In the 1960s, a treatable form of neurodegeneration or dementia, was a controversial claim. Most clinicians did not believe that such conditions could be reversed surgically by diverting excess of cerebrospinal fluid (CSF) in the brains of affected patients using a shunt. Dr. Salomon Hakim’s background in neurology, neurosurgery, and neuropathology along with his mechanical expertise and intrinsic curiosity enabled him to formulate and present his hypothesis on Normal Pressure Hydrocephalus (NPH) 50 years ago, this year. He questioned things that others were simply content to accept, to take the NPH puzzle out of autopsy labs and relative obscurity and to bring it into the real world as a clinically diagnosable and, more importantly a treatable syndrome. Even after many decades of clinical and scientific study on this subject, Dr. Hakim’s story remains largely untold and, unfortunately, many people suffering from this condition remain misdiagnosed or undiagnosed by the general medical community. We invite you to learn more about Dr. Salomon Hakim and the medical syndrome and patients he dedicated his life to, namely, those living with Normal Pressure Hydrocephalus. Read more
Our 13th National Conference on Hydrocephalus will be held in Portland, Oregon, from July 9-11, 2014. Leading up to the event, parents, teenagers, medical professionals and other individuals in our community are taking a moment to reflect on what it means to attend a conference. This week, Haylea Blank, from North Carolina, shares her favorite conference memory from our 2010 conference, “It’s About Life,” which took place in Cleveland, Ohio, as well as her most meaningful take-aways.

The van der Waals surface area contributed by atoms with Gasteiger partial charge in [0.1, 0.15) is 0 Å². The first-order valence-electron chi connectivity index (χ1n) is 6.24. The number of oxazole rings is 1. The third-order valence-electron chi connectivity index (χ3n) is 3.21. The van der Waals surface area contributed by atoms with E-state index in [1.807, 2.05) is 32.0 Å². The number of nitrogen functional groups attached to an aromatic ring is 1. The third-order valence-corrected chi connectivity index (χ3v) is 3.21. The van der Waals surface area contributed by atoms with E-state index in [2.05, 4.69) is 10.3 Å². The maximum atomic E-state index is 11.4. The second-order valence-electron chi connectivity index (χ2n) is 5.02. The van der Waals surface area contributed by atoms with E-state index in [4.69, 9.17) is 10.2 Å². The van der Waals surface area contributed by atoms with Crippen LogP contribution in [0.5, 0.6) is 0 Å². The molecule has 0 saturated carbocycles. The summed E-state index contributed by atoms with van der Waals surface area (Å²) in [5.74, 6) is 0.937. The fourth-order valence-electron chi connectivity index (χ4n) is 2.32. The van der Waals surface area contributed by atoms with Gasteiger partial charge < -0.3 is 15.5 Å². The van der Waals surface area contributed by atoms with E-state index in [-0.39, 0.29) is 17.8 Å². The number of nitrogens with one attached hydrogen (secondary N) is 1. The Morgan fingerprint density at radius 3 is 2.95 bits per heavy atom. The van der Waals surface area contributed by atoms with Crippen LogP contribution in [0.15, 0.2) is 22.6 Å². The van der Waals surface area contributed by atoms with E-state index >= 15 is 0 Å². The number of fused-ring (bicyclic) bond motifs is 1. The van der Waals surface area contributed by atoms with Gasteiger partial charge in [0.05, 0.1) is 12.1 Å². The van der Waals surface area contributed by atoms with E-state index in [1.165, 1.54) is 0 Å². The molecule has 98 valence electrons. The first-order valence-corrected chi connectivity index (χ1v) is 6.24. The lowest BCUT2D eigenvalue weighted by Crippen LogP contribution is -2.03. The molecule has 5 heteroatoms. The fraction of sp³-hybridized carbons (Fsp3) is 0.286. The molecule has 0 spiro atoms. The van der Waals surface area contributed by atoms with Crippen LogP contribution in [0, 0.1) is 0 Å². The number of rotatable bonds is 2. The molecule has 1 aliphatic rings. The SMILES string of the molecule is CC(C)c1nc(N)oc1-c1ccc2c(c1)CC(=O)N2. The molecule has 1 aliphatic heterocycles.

By Haylea Blank
I was diagnosed with hydrocephalus when I was one month old, and have undergone a total of 21 hydrocephalus-related surgeries and procedures. I am now 24. On December 27, 2002, I had an endoscopic third ventriculostomy (ETV) and the ventricular-peritoneal (VP) shunt Read more
A poem by Karly Rodriguez
I have a secret to tell you
I have found the Eighth Sea
It’s within me
Yes, I am the Hydro Queen. Read more
The National Conference on Hydrocephalus is our biennial gathering which provides people living with hydrocephalus and their loved ones, an opportunity to learn from experts in the field, hear about the latest research, and make or renew connections with others who share a similar experience. Join medical professionals, representatives of health industry corporations, parents, children, people living with hydrocephalus and people affected by it, as we celebrate our community.
While we strive to keep costs down for attendees and provide some financial aid for registration, there are other costs to consider, such as airfare and accommodations. Because of the chronic nature of hydrocephalus, many of us struggle to make ends meet. So we have put together a tip sheet to give you ideas on identifying sources that might provide financial assistance. Read more
Dr. John Kestle is returning to Primary Children’s Hospital as a pediatric neurosurgeon and Vice Chair of Clinical Research, for the University of Utah Department of Neurosurgery. After an evaluation of the role of Chief of Surgery at University of British Columbia, Dr. Kestle decided to return to his core passions of pediatric neurosurgery, conducting clinical research into hydrocephalus and other neurosurgical conditions, and mentoring others in these areas. Dr. Kestle will also continue his work with the adult study group for hydrocephalus initiated by the Hydrocephalus Association.
BC Children’s Hospital’s Dr. Doug Cochrane will continue in his role as the PI in HCRN for that institution maintaining Hydrocephalus Clinical Research Network’s nine center presence across North America.